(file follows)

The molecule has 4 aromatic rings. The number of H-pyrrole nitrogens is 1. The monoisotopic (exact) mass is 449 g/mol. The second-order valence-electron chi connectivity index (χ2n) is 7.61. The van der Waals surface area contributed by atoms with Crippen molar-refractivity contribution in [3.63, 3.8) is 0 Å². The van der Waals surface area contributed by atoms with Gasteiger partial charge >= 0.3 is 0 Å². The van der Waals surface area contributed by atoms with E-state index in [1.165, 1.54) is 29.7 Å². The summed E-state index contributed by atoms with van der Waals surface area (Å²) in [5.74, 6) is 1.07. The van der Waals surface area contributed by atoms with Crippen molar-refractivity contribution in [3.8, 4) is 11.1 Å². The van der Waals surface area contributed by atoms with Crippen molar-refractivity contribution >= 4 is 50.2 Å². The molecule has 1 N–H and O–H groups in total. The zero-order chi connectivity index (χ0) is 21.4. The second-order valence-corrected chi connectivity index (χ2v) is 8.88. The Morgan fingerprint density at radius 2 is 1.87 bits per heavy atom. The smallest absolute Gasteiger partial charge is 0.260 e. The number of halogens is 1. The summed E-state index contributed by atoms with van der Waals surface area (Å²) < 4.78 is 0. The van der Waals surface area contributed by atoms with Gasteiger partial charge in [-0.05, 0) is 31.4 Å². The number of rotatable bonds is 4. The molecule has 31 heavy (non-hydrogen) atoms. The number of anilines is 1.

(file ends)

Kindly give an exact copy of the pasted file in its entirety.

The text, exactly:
The molecule has 4 aromatic rings. The number of H-pyrrole nitrogens is 1. The monoisotopic (exact) mass is 449 g/mol. The second-order valence-electron chi connectivity index (χ2n) is 7.61. The van der Waals surface area contributed by atoms with Crippen molar-refractivity contribution in [3.63, 3.8) is 0 Å². The van der Waals surface area contributed by atoms with Gasteiger partial charge >= 0.3 is 0 Å². The van der Waals surface area contributed by atoms with E-state index in [1.165, 1.54) is 29.7 Å². The summed E-state index contributed by atoms with van der Waals surface area (Å²) in [5.74, 6) is 1.07. The van der Waals surface area contributed by atoms with Crippen molar-refractivity contribution in [3.8, 4) is 11.1 Å². The van der Waals surface area contributed by atoms with Crippen molar-refractivity contribution >= 4 is 50.2 Å². The molecule has 1 N–H and O–H groups in total. The zero-order chi connectivity index (χ0) is 21.4. The second-order valence-corrected chi connectivity index (χ2v) is 8.88. The Morgan fingerprint density at radius 2 is 1.87 bits per heavy atom. The smallest absolute Gasteiger partial charge is 0.260 e. The number of halogens is 1. The summed E-state index contributed by atoms with van der Waals surface area (Å²) < 4.78 is 0. The van der Waals surface area contributed by atoms with Gasteiger partial charge in [-0.05, 0) is 31.4 Å². The number of rotatable bonds is 4. The molecule has 31 heavy (non-hydrogen) atoms. The number of anilines is 1.